Census 2020 is the most important count of our lives.
This year, the nation’s decennial enumeration of people living in America has been weaponized for political gain by a federal government that’s become increasingly hostile towards progressive cities and diverse communities.
The Census deadline remains in limbo while advocates battle the Trump administration in court, which gives undercounted neighborhoods — particularly communities of color — a small window to boost their completion rates. Across Brooklyn, far too many have yet to be counted, particularly in Black and Brown neighborhoods, which are averaging below 50%.
They’re typically the hardest to count, which means losing out on their fair share of federal dollars, money for housing, education, healthcare, transportation and more.
Census numbers are also used to determine federal, state and local representation. Losing a seat or more in the House of Representatives could mean the difference between recovery and ruin for NYC as it strives for stability and normalcy amidst a global pandemic.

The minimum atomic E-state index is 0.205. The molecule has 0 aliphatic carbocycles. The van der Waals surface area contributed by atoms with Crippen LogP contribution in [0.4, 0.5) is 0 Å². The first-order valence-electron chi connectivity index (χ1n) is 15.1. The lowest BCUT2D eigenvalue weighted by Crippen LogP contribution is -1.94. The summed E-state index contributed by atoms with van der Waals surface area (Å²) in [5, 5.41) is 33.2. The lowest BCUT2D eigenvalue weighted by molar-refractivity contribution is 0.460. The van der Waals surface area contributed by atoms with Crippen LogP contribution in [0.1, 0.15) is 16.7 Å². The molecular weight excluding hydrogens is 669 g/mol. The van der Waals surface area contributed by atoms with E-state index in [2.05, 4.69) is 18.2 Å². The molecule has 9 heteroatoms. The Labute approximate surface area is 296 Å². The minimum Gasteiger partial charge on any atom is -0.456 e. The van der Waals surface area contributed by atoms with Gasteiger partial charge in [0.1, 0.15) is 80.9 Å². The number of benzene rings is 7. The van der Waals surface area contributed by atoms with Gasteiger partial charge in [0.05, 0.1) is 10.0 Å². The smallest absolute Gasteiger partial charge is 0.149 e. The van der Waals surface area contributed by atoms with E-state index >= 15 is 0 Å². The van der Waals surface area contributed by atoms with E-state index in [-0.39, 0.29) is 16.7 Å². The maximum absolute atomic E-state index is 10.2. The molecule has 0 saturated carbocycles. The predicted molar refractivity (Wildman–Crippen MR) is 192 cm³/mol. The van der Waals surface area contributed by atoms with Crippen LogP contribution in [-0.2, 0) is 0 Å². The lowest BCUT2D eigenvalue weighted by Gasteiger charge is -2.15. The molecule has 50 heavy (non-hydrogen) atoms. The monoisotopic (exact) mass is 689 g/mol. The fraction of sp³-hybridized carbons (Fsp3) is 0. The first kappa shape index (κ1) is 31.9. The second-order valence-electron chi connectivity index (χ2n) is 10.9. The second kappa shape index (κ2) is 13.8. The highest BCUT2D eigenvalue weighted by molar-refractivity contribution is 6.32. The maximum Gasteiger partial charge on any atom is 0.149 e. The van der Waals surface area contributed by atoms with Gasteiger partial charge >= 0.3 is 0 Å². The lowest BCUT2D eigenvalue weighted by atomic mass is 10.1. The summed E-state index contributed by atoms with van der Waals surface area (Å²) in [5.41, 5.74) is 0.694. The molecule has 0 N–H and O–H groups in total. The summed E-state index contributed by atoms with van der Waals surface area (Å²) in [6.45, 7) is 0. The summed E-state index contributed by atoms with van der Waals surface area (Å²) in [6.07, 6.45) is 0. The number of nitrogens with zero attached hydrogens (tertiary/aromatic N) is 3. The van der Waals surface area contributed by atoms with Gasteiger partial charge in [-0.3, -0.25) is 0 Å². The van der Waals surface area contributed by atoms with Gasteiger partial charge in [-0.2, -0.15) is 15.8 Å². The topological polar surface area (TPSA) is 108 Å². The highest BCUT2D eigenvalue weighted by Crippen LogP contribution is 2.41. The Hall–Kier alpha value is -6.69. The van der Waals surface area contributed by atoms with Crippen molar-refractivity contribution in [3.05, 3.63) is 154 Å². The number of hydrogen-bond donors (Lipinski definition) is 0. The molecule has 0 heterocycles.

The Census for Law and Social Justice at Medgar Evers College (CLSJ) is working on the ground to galvanize Black and Latinx New Yorkers to fill out the Census. This video series taps voices from those communities to highlight the urgent needs that accurate Census numbers help fill and bolster turnout amongst fellow NYC residents of all backgrounds.
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